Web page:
Published in Jan-Feb 2019
Waiting outside her son’s school to pick him up, Afshaan, aged 42, browses through an array of clothes from the new collection by a local brand on her smartphone. Instead of placing an order and proceeding to checkout, she adds it to the shopping cart, so she can check them out when she has the chance of visiting the outlet in the coming days.
The above scenario sums up the transitional phase experienced by most Pakistanis living in urban areas that are shaped by a complex mix of demographic, cultural, economic and technological factors. It also reflects the adoption of technology while remaining indecisive about its utilisation. With mounting pressures to balance work and life, consumer behaviour and buying patterns are changing; multitasking, along with the quest to find convenient solutions that both save time and offer value for money, sum up the dilemma faced by modern consumers.
Although the majority of the population in Pakistan relies on conventional means of shopping by visiting shops and stores, there is a growing trend (especially in urban areas) focused on modern solutions driven by the socio-economically advantaged, who also happen to be the major contributors in terms of spending. An evolving gender role is another aspect defining lifestyles and consumption patterns. The need to manage and prioritise day-to-day tasks has never been so important. With more and more women joining the workforce, household setups and lifestyles are changing to adapt. This in turn, reflects how consumers make decisions regarding necessary, discretionary and luxury spending. The Nielsen Quest for Convenience Report (covering the second quarter of 2018), explores changing consumer needs and highlights the rapidly growing demand for convenience. About a quarter of Pakistani consumers say that they seek out products that make their lives easier (26%) and are suitable for small households (24%); about one in five are looking for products that are convenient to use (20%).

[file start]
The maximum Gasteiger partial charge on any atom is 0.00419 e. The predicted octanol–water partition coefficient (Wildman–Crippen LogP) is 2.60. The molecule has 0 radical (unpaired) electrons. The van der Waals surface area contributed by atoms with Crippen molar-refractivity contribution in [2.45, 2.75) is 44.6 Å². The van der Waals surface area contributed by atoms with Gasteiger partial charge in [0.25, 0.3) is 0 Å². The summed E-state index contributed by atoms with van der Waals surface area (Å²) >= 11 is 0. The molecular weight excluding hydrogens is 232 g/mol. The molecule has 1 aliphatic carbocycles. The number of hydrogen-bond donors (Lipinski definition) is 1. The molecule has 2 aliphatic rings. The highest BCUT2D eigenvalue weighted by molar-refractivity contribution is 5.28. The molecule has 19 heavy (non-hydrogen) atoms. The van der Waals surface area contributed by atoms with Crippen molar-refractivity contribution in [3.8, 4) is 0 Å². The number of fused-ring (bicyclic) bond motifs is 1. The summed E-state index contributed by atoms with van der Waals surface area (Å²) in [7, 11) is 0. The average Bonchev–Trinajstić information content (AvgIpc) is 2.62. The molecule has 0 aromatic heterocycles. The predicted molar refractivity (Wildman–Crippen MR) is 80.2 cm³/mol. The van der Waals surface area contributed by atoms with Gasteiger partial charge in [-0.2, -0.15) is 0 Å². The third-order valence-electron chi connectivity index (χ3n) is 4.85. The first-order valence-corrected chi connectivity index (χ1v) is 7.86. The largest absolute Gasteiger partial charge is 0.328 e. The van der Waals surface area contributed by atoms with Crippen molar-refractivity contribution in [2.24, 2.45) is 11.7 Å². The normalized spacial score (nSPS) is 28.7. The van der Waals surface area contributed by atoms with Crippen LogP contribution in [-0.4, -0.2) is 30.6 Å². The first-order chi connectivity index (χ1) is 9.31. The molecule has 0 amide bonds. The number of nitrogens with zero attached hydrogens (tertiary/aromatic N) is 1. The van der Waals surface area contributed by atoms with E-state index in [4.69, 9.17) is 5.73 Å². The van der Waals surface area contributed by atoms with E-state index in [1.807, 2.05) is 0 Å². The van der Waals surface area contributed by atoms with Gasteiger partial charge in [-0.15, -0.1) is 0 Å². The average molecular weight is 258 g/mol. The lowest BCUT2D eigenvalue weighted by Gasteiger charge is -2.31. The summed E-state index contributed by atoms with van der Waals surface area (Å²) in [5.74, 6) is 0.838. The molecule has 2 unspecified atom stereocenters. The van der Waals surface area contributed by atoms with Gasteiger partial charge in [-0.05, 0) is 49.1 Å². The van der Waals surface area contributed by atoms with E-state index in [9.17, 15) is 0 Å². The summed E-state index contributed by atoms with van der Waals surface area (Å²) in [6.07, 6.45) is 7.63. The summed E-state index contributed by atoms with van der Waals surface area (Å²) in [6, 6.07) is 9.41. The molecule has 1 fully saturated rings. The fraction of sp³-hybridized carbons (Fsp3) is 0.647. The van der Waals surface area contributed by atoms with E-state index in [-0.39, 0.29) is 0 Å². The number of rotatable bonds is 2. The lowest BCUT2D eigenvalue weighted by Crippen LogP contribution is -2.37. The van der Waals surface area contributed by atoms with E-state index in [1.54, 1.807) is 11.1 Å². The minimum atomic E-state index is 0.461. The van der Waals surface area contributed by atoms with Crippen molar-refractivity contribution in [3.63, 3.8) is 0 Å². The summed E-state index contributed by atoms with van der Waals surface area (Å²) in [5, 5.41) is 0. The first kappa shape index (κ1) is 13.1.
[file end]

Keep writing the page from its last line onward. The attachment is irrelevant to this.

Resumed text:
Consumption patterns that a few years ago were limited to the few, are becoming more embedded in today’s lifestyles. Eating out or ordering food, an activity largely limited to special occasions, has seen a sharp increase. The demand for convenience has given rise to a slew of life-simplifying products such as quick-to-prepare and on-the-go meals, home delivery offerings and tech-driven, on-demand services. Almost a quarter (24%) of Pakistani consumers use restaurant or meal delivery services or grab-on-the-meals from quick-service, fast food and street vendors. Dinner is the meal most likely to be substituted with an out-of-home dining option, with 24% online consumers opting to eat out on a weekly basis and 38% on a monthly basis.
Pakistan as a developing country with a very large, tech-savvy, young population is expected to adopt emerging e-commerce trends. The fact that the rural areas are still fairly isolated may explain why 24% of consumers strongly agree that internet connectivity is a barrier to online shopping and 37% somewhat agree.
Given the growing e-commerce sector, the Nielsen Future Opportunities in FMCG E-commerce Report examines the current growth drivers of FMCG e-commerce in 34 markets and estimates that global online sales will be as high as $400 billion by 2022. Pakistan as a developing country with a very large, tech-savvy, young population is expected to adopt emerging e-commerce trends. The fact that the rural areas are still fairly isolated may explain why 24% of consumers strongly agree that internet connectivity is a barrier to online shopping and 37% somewhat agree.